The time duration of each burst of sound signal and the time between bursts are chosen so that echos returned from the target are received by transmitter-receiver 47 and are converted to an electrical signal in the well known manner and the latter is sent through line L-1 and a line L-33 to another gate 131 which transmits only at predetermined intervals of time the electrical signals that represent the echo pulse from a given range of distance to an amplifier-rectifier 132. The amplifier-rectifier 132 amplifies and rectifies the A.C. current of each pulse received to provide a D.C. voltage. These D.C. voltage pulses are fed to an integrator 133 which will provide a D.C. voltage to a voltage comparator 134, only if the integrated value of all received pulses in a given time as D.C. voltage equals the predetermined value that would result from each pulse from an object that remains in the path of travel of the sound signal for the entire given time. Thus integrator 133 rules out false echo signals caused by objects, such as a man, moving across the path of travel of the ultrasonic sound signal for part of the duration of a predetermined number of pulses.

The D.C. voltage given by integrator 133 to voltage comparator 134 equals or differs from a fixed reference voltage by a predetermined amount, dependent upon the design of the circuit, comparator 134 operates a relay 4CR by furnishing D.C. current to its coil which is connected to a ground potential.

Similarly, for the other object-sensing ranging circuitry, oscillator 117 and pulser 118 by a gate 140 connected to pulser 118 by lines L-34- and L35 and connected to oscillator 117 by a line L-36 is connected by line L-2 to transmitter-receiver 48 to transmit pulses of wave energy, such as ultrasonic energy from the other end of car 11. By line L?. and a line L-37 an echo pulse is converted by transmitter-receiver 48 to a pulse of alternating current to line L-2 and then to line L-37 to a gate 141 and then only if received at predetermined intervals of time through a line L-38 to an amplifier-rectifier 142. The pulses of D.C. voltage from amplifier-rectifier 142 are transmitted to an integrator 143 which indicates the proper summation of D.C. voltage pulses in a given time, as in the case of integrator 133, by furnishing D.C. voltage to a comparator 144 where the D.C. voltage is compared to the same fixed reference voltage used for voltage comparator 134. The voltage comparator 144 operates in the same manner as voltage comparator 134 to provide a D.C. voltage to the coil of a relay SCR which is also connected to ground potential.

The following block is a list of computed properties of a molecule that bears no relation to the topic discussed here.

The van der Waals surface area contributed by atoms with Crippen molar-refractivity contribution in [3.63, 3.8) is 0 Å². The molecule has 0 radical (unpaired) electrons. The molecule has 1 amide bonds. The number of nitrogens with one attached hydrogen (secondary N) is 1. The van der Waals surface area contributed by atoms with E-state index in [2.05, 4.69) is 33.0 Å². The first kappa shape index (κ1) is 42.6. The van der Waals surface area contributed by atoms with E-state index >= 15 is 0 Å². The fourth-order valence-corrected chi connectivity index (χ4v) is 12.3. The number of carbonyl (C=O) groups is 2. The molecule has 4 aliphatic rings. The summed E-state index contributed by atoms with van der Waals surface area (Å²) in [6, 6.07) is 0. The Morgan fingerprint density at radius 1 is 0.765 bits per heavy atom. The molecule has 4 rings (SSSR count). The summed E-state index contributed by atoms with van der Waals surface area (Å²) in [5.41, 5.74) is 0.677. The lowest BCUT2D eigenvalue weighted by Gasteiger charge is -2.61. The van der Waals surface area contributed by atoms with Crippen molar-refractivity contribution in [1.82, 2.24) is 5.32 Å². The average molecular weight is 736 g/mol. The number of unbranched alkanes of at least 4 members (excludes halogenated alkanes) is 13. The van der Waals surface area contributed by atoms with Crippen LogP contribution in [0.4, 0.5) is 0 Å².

FIG. 10A shows the unnumbered lines, connecting in series, gate 131, amplifier-rectifier 132, integrator 133, voltage comparator 134 and relay 4CR. Amplifier-rectifier 142, integrator 143, voltage comparator 144 and relay SCR are also connected in series by unnumbered lines, as seen also in FIG. 10A. For those components that require D.C. power, it is furnished by alternator-rectifier 45 through regulator 82 by lines (not shown).

The gates 131 and 141 prevent flow of pulses of alter nating current to amplifier-rectifiers 132 and 142, respectively, when gates and provide pulses of alternating current to transmitter-receivers 47 and 48 and only allow pulses of alternating current to flow to amplifierrectifiers 132 and 142 in the time intervals when echo pulse sound signals would be received from a target within a predetermined range of distance and converted to an electrical signal as a pulse of alternating current, When gates 131 and 141 are open, gates 130 and 140 are closed to prevent flow of A.C. current from oscillators 114 and 117 to amplifier-rectifiers 132 and 142, respectively.